North Carolina Workers Compensation Law
North Carolina , like most states, requires that employers carry insurance or certify that they are self-insured for injuries to employees while the employees are “on-the-job.”
If you are injured while working:
- Immediately report the injury to your employer; the law requires notice to the employer.
- If your injury requires medical treatment, your employer’s insurance carrier is responsible for the medical expenses;
- If your injury disables you for more than seven days, you are entitled to receive total temporary disability benefits;
- If your injury causes you a permanent disability to any part of your body, you are entitled to receive compensation for that disability;
- You may have a right to a second medical opinion;
- You do have rights to receive your disability payments on a timely, regular schedule;
- If you’re injured but your employer won’t provide the compensation you believe you are entitled to, you have a right to a hearing before an independent deputy commissioner of the North Carolina Industrial Commission;
- You are not required to show that your injury occurred as the result of your employer’s or anyone else’s negligence;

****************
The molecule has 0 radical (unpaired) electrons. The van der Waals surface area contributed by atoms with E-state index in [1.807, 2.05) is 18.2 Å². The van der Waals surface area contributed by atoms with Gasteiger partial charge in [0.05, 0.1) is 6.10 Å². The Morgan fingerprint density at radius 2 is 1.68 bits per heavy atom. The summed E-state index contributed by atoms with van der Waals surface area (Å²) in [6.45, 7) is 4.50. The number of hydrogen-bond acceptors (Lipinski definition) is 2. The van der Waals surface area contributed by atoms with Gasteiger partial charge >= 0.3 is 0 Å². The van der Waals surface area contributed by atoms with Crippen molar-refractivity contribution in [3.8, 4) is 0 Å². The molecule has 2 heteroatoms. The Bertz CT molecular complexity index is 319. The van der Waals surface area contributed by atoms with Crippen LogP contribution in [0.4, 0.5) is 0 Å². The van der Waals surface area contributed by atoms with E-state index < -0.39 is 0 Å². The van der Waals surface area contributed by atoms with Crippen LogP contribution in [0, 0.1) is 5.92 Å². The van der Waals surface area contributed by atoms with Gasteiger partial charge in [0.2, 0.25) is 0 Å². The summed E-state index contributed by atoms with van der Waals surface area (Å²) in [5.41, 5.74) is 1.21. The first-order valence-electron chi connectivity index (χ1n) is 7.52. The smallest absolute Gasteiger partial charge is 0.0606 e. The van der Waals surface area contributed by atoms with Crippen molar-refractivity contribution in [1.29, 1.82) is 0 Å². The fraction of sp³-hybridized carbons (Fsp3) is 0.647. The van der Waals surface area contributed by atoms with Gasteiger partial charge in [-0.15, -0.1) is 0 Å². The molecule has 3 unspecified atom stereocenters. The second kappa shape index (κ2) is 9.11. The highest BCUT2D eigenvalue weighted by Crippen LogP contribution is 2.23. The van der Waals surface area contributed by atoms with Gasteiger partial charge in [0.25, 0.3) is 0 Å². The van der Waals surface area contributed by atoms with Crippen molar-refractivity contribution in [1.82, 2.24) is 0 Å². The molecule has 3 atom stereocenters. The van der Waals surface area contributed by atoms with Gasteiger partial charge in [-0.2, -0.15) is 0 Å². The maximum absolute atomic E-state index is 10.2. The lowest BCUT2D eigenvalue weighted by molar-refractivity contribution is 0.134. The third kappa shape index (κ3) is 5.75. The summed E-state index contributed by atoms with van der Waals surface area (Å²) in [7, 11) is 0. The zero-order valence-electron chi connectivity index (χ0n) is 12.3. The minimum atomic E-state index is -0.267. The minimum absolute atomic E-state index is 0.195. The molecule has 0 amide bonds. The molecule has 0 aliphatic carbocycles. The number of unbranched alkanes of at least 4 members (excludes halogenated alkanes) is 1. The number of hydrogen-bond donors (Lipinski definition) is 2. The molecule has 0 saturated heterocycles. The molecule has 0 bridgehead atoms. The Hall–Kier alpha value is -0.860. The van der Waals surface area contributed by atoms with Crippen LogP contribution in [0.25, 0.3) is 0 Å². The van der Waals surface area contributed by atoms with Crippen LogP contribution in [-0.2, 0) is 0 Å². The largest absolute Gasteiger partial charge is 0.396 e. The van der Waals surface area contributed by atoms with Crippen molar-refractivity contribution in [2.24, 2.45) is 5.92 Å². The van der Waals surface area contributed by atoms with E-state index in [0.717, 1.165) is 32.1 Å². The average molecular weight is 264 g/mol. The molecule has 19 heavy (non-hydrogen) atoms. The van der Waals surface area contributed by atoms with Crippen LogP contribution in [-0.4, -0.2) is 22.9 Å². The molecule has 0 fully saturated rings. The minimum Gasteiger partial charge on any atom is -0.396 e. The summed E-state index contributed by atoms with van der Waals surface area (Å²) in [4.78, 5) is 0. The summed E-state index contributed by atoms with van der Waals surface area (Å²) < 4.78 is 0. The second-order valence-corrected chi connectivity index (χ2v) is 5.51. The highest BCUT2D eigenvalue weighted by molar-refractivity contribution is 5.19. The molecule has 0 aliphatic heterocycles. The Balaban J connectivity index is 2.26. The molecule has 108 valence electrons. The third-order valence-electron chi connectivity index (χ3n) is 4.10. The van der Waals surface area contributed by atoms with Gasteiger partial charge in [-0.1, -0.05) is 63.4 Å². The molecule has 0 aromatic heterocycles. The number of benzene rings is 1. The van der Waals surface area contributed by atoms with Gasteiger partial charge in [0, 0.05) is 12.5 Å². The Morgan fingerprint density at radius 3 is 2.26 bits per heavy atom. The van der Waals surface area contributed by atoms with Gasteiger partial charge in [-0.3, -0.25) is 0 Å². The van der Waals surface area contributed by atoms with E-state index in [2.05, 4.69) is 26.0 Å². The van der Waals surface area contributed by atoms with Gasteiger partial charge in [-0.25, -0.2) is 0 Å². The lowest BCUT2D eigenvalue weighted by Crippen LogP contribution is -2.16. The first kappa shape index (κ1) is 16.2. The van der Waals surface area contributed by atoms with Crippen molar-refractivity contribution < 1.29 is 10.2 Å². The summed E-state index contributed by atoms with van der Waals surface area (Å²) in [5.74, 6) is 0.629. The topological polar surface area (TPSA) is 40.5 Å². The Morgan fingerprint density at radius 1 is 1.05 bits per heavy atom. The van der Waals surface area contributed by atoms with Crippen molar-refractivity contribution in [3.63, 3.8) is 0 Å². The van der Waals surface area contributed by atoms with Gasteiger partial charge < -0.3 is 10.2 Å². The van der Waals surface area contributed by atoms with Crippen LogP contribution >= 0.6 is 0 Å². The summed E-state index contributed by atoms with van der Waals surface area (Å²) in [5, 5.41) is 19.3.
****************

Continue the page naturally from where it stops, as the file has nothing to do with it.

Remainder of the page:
- You are not entitled to sue your employer for pain and suffering.
Can my employer terminate me after I file a workers’ compensation claim?
An employer cannot terminate you BECAUSE you filed a workers’ compensation claim. Under North Carolina’s Retaliation in Employment Discrimination Act (REDA), an employer may not discriminate or take any retaliatory action against an employee because the employee has exercised his or her rights under the Workers’ Compensation law.
However, an employer who does not have work for the employee within the employee’s physical limitations, may decide to terminate the injured worker and let the employee receive disability benefits instead.
If you believe that your employer terminated you, or retaliated against you in some other way, because you filed the workers’ compensation claim, you have the right to file a written complaint with the Commissioner of Labor within 180 days of the act of retaliation.